Aerial view of Sunny Isles Beach

Update on the Special Building Inspections Program

By Christopher J. Russo, Former City Manager

(Friday, August 6, 2021) – By now, most of our residents know that the Building Department initiated a Special Inspection Program at the end of June in response to the Surfside building collapse. This program allows our Building Department to assess each property built before 1982 and uncover any unexpected issues. Just as important, it gives residents peace of mind that they are safe in their home.

Some of you have questioned where the year 1982 came from. Miami-Dade County has a 40-year recertification process in place that requires buildings to undergo an inspection when they become 40 years old, and subsequently every 10 years after. This process involves buildings hiring an architect or engineer to perform structural and electrical inspections, and then submitting a report to our Building Department. If repairs are required, the building must hire a Florida licensed general contractor, obtain the necessary permits, receive final approval from our inspectors, and submit a final certification letter from their architect or engineer of record in order to receive certification. In the rare case that a building is deemed non-compliant with the 40-year recertification process, our Building Official may be required to refer them to the Miami-Dade County Unsafe Structures Board, a quasi-judicial advisory committee that reviews the decision of Building Officials regarding buildings considered unsafe.

Our goal in initiating the Special Inspection Program was to take a proactive approach to inspecting all buildings nearing their 40+ year recertifications and those that already had theirs. There are 59 buildings that meet the criteria of this program and thus far, the Building Department has completed the assessment of 19 buildings. But just because a building’s special inspection is complete does not mean the building is automatically in the all-clear. If our inspectors find a concern or something unexpected, they will require the building to contract a Florida licensed professional engineer for further evaluation. Buildings will have 30 days from the date of notice to submit the engineer’s report to our Building Department.

As a result of these inspections, the parking garage of one building was partially declared unsafe by the engineer doing the garage repair design, due to deterioration that required immediate attention. The condominium’s pool, located on the second floor of the parking garage, was drained and 150 cars were required to relocate. The City is assisting with providing alternate parking for those residents. To reassure residents, now that the garage is partially empty and installation of additional shoring has taken place, the engineer has declared the building safe for continued occupancy while the repair work is ongoing. But this is a good example of how our inspections are proactively helping mitigate risk.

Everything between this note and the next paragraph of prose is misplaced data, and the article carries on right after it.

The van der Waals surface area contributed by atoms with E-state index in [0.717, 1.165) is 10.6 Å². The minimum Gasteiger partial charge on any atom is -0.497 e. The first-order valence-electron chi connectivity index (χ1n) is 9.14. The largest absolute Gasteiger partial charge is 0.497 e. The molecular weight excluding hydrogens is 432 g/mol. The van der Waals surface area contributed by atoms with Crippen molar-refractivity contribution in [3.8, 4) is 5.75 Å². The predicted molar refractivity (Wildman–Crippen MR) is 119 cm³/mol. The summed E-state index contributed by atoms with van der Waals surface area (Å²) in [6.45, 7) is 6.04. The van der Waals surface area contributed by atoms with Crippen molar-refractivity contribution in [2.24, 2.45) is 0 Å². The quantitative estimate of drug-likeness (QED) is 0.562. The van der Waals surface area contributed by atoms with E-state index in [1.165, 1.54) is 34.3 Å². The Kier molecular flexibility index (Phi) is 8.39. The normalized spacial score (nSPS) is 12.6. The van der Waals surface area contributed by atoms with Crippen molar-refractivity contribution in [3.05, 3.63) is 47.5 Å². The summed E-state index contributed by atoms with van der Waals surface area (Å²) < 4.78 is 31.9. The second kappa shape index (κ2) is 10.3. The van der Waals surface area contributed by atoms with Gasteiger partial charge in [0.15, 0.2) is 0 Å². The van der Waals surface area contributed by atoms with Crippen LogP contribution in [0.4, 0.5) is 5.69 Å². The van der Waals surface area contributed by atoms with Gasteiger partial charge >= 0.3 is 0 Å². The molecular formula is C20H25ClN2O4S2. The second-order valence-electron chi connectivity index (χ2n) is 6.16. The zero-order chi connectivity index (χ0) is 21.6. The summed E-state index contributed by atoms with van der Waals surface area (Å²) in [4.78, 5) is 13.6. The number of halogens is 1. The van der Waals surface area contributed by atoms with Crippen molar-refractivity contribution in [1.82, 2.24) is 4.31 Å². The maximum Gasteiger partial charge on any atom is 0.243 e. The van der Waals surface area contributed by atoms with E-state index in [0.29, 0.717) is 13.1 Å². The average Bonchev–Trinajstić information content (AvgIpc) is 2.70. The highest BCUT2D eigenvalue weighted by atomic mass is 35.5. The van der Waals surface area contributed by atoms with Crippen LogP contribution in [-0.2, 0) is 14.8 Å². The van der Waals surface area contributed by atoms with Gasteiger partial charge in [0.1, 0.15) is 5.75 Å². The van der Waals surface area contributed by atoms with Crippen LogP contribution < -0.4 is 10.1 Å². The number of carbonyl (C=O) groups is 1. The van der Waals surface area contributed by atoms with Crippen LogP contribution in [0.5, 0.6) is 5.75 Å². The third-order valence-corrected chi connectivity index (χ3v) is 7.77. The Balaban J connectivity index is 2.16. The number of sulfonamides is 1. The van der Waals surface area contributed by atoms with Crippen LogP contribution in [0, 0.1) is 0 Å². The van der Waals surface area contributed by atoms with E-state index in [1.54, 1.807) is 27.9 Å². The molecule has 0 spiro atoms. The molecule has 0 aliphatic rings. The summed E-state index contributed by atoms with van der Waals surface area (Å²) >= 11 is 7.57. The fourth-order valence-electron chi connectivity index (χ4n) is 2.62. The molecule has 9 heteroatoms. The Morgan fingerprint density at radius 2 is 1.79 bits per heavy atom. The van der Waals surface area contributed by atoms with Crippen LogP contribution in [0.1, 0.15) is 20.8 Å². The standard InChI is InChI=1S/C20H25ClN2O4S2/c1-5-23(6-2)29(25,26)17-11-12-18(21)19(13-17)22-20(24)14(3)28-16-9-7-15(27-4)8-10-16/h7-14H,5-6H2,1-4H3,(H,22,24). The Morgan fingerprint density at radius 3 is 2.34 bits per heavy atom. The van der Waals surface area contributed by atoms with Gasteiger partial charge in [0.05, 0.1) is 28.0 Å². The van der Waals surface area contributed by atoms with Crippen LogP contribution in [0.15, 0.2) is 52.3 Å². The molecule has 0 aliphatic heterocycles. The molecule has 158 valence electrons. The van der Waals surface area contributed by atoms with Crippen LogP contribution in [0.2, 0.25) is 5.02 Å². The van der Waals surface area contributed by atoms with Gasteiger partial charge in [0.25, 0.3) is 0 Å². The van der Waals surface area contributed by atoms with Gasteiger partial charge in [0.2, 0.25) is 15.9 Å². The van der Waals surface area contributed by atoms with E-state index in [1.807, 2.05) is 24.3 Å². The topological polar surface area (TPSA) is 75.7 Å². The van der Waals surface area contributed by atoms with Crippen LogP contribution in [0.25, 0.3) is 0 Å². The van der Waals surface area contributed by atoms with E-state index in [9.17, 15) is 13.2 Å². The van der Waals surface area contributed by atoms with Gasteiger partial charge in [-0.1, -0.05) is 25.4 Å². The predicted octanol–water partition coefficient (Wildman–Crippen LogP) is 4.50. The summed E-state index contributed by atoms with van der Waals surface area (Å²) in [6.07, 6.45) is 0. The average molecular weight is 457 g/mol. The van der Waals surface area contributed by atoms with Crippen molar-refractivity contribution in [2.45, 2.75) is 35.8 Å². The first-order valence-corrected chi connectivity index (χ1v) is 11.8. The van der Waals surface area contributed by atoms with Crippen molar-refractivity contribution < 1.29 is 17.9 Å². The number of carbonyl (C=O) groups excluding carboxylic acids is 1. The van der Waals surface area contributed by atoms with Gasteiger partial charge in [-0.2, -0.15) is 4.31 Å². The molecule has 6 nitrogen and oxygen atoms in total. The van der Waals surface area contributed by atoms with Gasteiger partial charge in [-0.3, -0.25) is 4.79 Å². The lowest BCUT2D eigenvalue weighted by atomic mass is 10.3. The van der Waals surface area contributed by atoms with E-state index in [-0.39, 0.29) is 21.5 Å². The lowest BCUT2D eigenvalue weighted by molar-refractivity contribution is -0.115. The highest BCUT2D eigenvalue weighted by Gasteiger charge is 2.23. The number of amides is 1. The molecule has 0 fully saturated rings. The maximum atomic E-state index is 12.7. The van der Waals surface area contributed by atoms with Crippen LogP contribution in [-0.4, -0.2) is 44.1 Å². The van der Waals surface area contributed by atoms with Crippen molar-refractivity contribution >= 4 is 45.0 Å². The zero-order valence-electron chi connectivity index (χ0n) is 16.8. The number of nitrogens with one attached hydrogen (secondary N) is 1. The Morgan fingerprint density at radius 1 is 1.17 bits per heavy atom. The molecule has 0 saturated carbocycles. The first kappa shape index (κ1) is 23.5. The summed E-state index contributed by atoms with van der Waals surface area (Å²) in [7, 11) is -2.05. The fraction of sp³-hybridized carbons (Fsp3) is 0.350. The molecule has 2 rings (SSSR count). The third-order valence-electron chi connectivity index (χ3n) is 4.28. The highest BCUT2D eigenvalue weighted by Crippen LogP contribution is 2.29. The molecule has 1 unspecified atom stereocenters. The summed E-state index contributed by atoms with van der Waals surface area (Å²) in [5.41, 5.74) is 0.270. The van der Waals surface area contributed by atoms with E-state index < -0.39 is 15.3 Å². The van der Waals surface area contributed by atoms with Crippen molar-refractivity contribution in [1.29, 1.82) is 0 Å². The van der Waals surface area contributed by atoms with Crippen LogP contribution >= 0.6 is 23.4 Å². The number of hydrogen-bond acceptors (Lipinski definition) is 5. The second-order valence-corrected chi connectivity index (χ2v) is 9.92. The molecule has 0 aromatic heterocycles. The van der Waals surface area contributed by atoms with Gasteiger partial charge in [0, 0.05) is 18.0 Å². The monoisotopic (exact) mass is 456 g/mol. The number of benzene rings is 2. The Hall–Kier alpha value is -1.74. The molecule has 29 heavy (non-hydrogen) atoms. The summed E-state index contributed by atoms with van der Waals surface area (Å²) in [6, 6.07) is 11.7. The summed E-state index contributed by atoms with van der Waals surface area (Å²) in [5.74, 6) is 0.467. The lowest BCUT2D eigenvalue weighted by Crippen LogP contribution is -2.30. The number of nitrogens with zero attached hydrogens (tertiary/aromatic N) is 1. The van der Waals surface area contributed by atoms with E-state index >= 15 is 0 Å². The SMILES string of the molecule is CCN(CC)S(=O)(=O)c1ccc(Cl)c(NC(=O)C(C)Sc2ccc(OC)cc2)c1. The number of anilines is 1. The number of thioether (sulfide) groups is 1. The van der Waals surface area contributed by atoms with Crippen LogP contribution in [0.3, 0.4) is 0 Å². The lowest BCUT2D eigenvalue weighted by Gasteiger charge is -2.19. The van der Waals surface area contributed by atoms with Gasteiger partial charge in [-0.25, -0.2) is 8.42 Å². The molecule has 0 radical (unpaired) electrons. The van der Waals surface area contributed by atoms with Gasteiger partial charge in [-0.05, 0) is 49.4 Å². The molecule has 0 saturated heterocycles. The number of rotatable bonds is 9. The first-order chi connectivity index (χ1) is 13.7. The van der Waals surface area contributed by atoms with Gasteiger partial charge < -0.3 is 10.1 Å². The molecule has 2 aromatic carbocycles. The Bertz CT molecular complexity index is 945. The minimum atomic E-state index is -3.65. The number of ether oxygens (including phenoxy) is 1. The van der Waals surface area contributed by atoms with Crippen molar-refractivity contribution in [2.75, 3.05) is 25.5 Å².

At the July Commission Meeting, John Pistorino, a professional engineer, spoke about the methodology of high-rise construction and explained how he wrote the requirements to create the 40-year recertification back in the 1970s. He explained that for the buildings built recently, the strength of the concrete and construction is greater than it was 40 years ago and that these buildings also have multiple safeguards in place to make sure they are safe to live in. There is also the State of Florida Threshold Building Law, which requires any building with more than three stories to have an independent engineer inspect and certify that every constructional component is in accordance with the building’s plans. John also pointed out that the intention of the recertification process isn’t that condos should wait until the building is 40 years old to look at it. They need to take a proactive approach rather than waiting for issues to arise. We live in a hostile environmental zone due to the high concentration of salt in the air, but if you catch an issue early enough, it can be handled in a reasonable and inexpensive fashion. To put it plainly, as long as the building is being looked after, it will be safe for residents.

We post the status of the Special Inspection Program regularly on our website at You can see which buildings are undergoing inspections and whether the inspection is pending or completed. Residents should inquire with their condominium or building management office to find out if a notice was issued and to obtain a copy if that is the case.

We understand and are doing everything in our power to ensure that your condominiums and buildings are all safe. This process takes time and we appreciate your patience as our Building Department works tirelessly to complete these inspections in addition to their regular day-to-day tasks.